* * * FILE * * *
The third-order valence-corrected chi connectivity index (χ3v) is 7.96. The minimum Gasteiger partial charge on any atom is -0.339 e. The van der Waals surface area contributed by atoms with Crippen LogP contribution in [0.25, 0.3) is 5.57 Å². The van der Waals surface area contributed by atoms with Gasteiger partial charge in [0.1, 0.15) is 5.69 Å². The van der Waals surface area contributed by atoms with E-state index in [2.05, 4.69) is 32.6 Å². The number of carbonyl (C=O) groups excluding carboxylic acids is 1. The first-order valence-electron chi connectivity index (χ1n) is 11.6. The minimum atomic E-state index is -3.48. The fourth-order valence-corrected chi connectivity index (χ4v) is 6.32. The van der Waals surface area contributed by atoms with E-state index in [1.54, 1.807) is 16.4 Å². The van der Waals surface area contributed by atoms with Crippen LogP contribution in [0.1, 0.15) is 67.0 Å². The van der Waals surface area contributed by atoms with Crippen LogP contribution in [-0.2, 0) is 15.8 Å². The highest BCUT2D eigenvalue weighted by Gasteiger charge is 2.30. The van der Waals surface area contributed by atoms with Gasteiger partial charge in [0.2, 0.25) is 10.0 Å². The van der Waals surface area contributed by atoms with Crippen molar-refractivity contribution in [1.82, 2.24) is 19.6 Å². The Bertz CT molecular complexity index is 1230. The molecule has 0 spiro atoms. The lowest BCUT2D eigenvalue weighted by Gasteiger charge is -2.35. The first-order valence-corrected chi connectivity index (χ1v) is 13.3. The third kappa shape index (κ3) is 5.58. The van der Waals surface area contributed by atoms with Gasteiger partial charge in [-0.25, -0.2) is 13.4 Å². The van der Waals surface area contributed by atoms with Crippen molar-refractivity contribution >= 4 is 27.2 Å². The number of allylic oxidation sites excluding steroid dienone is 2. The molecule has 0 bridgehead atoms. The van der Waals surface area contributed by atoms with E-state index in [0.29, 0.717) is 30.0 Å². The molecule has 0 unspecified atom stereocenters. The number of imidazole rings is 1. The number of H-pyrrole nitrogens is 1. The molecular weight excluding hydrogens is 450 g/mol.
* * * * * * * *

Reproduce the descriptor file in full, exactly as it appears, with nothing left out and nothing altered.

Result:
The third-order valence-corrected chi connectivity index (χ3v) is 7.96. The minimum Gasteiger partial charge on any atom is -0.339 e. The van der Waals surface area contributed by atoms with Crippen LogP contribution in [0.25, 0.3) is 5.57 Å². The van der Waals surface area contributed by atoms with Gasteiger partial charge in [0.1, 0.15) is 5.69 Å². The van der Waals surface area contributed by atoms with E-state index in [2.05, 4.69) is 32.6 Å². The number of carbonyl (C=O) groups excluding carboxylic acids is 1. The first-order valence-electron chi connectivity index (χ1n) is 11.6. The minimum atomic E-state index is -3.48. The fourth-order valence-corrected chi connectivity index (χ4v) is 6.32. The van der Waals surface area contributed by atoms with E-state index in [1.54, 1.807) is 16.4 Å². The van der Waals surface area contributed by atoms with Crippen LogP contribution in [0.1, 0.15) is 67.0 Å². The van der Waals surface area contributed by atoms with Crippen LogP contribution in [-0.2, 0) is 15.8 Å². The highest BCUT2D eigenvalue weighted by Gasteiger charge is 2.30. The van der Waals surface area contributed by atoms with Gasteiger partial charge in [0.2, 0.25) is 10.0 Å². The van der Waals surface area contributed by atoms with Crippen molar-refractivity contribution in [1.82, 2.24) is 19.6 Å². The Bertz CT molecular complexity index is 1230. The molecule has 0 spiro atoms. The lowest BCUT2D eigenvalue weighted by Gasteiger charge is -2.35. The first-order valence-corrected chi connectivity index (χ1v) is 13.3. The third kappa shape index (κ3) is 5.58. The van der Waals surface area contributed by atoms with Gasteiger partial charge in [-0.25, -0.2) is 13.4 Å². The van der Waals surface area contributed by atoms with Crippen molar-refractivity contribution >= 4 is 27.2 Å². The number of allylic oxidation sites excluding steroid dienone is 2. The molecule has 0 bridgehead atoms. The van der Waals surface area contributed by atoms with E-state index in [0.29, 0.717) is 30.0 Å². The molecule has 0 unspecified atom stereocenters. The number of imidazole rings is 1. The number of H-pyrrole nitrogens is 1. The molecular weight excluding hydrogens is 450 g/mol.